Jason Schwarz is the author of The Apple Revolution, an e-book.
One of the reasons why Apple's stock was relatively flat after hours Monday was because Wall Street didn't know what to do with the GAAP accounting change. Too many analysts who should have been ready to interpret the data for their clients were left dumbfounded by the huge earnings beat.
Apple begins the day Tuesday with its lowest price-to-earnings ratio in years and as revised 2010 estimates come in, the company will have its
lowest forward P/E
of the Steve Jobs era. This disconnect won't last long. Over the next year, traders will price Apple stock back up towards its historical norm of a 32.7 P/E.
Philip Elmer Dewitt
offers up an easy to understand year-over-year comparison of the numbers:
- Total sales: $15.68 billion, up 32% from last year's non-GAAP revenue.
- Earnings: $3.67 a share, up 46.8% from last year's non-GAAP EPS.
- Profit: $3.38 billion, up 49.6% from last year.
- Mac sales: 3.36 million units, up 33% year over year.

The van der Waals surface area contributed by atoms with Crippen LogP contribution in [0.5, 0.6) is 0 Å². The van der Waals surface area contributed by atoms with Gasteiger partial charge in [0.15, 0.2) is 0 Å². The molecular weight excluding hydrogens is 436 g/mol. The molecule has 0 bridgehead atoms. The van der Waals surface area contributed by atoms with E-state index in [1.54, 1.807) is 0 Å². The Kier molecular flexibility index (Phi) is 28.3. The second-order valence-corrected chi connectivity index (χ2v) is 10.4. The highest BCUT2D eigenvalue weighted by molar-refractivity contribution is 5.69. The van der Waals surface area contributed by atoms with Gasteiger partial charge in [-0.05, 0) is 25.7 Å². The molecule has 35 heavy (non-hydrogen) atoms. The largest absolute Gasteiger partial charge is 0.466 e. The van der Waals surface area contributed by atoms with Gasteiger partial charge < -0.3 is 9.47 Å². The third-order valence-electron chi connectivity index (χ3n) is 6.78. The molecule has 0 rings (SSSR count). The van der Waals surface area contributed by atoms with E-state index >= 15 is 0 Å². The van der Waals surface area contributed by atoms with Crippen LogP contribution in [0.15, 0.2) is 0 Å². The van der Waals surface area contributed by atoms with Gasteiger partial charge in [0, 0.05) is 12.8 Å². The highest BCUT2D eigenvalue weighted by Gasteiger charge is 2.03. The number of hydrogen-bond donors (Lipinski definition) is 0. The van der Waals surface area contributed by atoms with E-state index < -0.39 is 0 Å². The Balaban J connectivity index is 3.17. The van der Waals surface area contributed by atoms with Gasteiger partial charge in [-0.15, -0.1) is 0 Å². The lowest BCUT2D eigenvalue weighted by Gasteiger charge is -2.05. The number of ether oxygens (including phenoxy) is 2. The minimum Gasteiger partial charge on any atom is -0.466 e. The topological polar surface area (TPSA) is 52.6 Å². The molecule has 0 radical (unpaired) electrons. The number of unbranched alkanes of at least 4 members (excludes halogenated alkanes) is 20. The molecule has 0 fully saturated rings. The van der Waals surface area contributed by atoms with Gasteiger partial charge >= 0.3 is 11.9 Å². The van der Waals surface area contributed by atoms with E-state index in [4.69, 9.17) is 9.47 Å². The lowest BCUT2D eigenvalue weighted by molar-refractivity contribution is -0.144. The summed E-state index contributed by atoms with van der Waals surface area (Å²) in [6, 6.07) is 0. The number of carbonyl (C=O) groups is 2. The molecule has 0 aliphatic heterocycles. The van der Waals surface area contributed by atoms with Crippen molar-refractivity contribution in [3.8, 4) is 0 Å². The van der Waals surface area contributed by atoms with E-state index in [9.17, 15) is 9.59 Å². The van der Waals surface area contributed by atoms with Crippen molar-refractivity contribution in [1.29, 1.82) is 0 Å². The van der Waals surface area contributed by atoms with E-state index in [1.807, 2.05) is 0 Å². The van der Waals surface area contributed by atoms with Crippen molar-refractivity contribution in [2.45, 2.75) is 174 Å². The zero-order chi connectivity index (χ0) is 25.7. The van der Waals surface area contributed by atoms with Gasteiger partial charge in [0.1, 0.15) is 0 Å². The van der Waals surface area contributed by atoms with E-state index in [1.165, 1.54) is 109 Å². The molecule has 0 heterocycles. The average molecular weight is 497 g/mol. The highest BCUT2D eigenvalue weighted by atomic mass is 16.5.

- iPhone sales: 8.74 million units, up 100% from last year.
- iPod sales: 21 million, down 7.6% from a year ago.
- iPod touch sales up 55% over last year.
- 50.9 million visitors to Apple's 283 stores, up 9% over last year.
- Gross margin: 40.9%, up from 37.9% last year.
The only negative in the report was the weak iPhone unit numbers. But were they really that weak? Apple sold 8.7 million iPhones while investors were looking for something in the range of 9.2 million. The iPhone still grew by over 99% year over year.
When you have this kind of growth rate and still fail to meet expectations it tells you a little something about the expectations -- they got too high.
It's like my son running into the house after his basketball game yelling with excitement, "Dad! Guess how many points I scored?" And I respond, "43?" He then says, "Ummmm, actually I scored 26."
There is nothing more deflating than expectations that are too high. The analysts who were way too low last quarter got way too high this quarter. They really have no way of measuring sales so it ends up being complete guesswork.
Investors will quickly overlook the short-term miss because in reality it wasn't a miss at all.